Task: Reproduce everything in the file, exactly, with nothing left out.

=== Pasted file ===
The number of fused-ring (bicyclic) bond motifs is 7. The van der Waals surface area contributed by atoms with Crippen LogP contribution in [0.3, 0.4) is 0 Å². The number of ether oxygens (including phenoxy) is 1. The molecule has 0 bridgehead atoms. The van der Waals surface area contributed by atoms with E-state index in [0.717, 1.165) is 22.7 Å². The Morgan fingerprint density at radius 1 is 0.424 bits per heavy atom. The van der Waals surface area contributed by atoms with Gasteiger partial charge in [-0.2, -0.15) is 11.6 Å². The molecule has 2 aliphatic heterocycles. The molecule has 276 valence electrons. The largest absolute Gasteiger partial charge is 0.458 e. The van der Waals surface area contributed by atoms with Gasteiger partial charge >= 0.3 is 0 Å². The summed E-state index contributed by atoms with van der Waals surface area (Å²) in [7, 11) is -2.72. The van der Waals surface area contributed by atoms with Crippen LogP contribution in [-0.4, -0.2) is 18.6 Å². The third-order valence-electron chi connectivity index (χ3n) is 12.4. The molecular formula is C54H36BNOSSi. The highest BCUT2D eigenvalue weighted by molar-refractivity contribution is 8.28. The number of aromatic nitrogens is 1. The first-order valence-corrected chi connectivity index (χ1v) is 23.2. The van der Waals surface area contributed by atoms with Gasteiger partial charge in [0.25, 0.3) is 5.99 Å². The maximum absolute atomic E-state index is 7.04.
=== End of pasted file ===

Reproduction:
The number of fused-ring (bicyclic) bond motifs is 7. The van der Waals surface area contributed by atoms with Crippen LogP contribution in [0.3, 0.4) is 0 Å². The number of ether oxygens (including phenoxy) is 1. The molecule has 0 bridgehead atoms. The van der Waals surface area contributed by atoms with E-state index in [0.717, 1.165) is 22.7 Å². The Morgan fingerprint density at radius 1 is 0.424 bits per heavy atom. The van der Waals surface area contributed by atoms with Gasteiger partial charge in [-0.2, -0.15) is 11.6 Å². The molecule has 2 aliphatic heterocycles. The molecule has 276 valence electrons. The largest absolute Gasteiger partial charge is 0.458 e. The van der Waals surface area contributed by atoms with Gasteiger partial charge >= 0.3 is 0 Å². The summed E-state index contributed by atoms with van der Waals surface area (Å²) in [7, 11) is -2.72. The van der Waals surface area contributed by atoms with Crippen LogP contribution in [-0.4, -0.2) is 18.6 Å². The third-order valence-electron chi connectivity index (χ3n) is 12.4. The molecular formula is C54H36BNOSSi. The highest BCUT2D eigenvalue weighted by molar-refractivity contribution is 8.28. The number of aromatic nitrogens is 1. The first-order valence-corrected chi connectivity index (χ1v) is 23.2. The van der Waals surface area contributed by atoms with Gasteiger partial charge in [0.25, 0.3) is 5.99 Å². The maximum absolute atomic E-state index is 7.04.